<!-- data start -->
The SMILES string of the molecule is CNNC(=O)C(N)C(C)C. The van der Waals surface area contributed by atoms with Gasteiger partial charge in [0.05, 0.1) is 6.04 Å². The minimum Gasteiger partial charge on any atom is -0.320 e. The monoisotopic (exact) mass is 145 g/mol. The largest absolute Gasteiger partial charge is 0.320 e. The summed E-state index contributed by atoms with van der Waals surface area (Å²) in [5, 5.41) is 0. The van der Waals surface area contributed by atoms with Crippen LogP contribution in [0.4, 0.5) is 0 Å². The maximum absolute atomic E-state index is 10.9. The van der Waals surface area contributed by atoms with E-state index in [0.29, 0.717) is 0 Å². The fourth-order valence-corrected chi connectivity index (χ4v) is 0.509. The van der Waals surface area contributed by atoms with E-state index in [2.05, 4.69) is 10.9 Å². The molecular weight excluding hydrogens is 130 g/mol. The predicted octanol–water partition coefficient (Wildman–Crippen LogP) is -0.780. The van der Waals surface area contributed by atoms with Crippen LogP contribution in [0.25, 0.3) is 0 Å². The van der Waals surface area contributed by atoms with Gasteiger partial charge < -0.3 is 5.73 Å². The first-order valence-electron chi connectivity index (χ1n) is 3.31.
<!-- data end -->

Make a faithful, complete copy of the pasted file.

The SMILES string of the molecule is CNNC(=O)C(N)C(C)C. The van der Waals surface area contributed by atoms with Gasteiger partial charge in [0.05, 0.1) is 6.04 Å². The minimum Gasteiger partial charge on any atom is -0.320 e. The monoisotopic (exact) mass is 145 g/mol. The largest absolute Gasteiger partial charge is 0.320 e. The summed E-state index contributed by atoms with van der Waals surface area (Å²) in [5, 5.41) is 0. The van der Waals surface area contributed by atoms with Crippen LogP contribution in [0.4, 0.5) is 0 Å². The maximum absolute atomic E-state index is 10.9. The van der Waals surface area contributed by atoms with E-state index in [0.29, 0.717) is 0 Å². The fourth-order valence-corrected chi connectivity index (χ4v) is 0.509. The van der Waals surface area contributed by atoms with E-state index in [2.05, 4.69) is 10.9 Å². The molecular weight excluding hydrogens is 130 g/mol. The predicted octanol–water partition coefficient (Wildman–Crippen LogP) is -0.780. The van der Waals surface area contributed by atoms with Crippen LogP contribution in [0.25, 0.3) is 0 Å². The van der Waals surface area contributed by atoms with Gasteiger partial charge < -0.3 is 5.73 Å². The first-order valence-electron chi connectivity index (χ1n) is 3.31.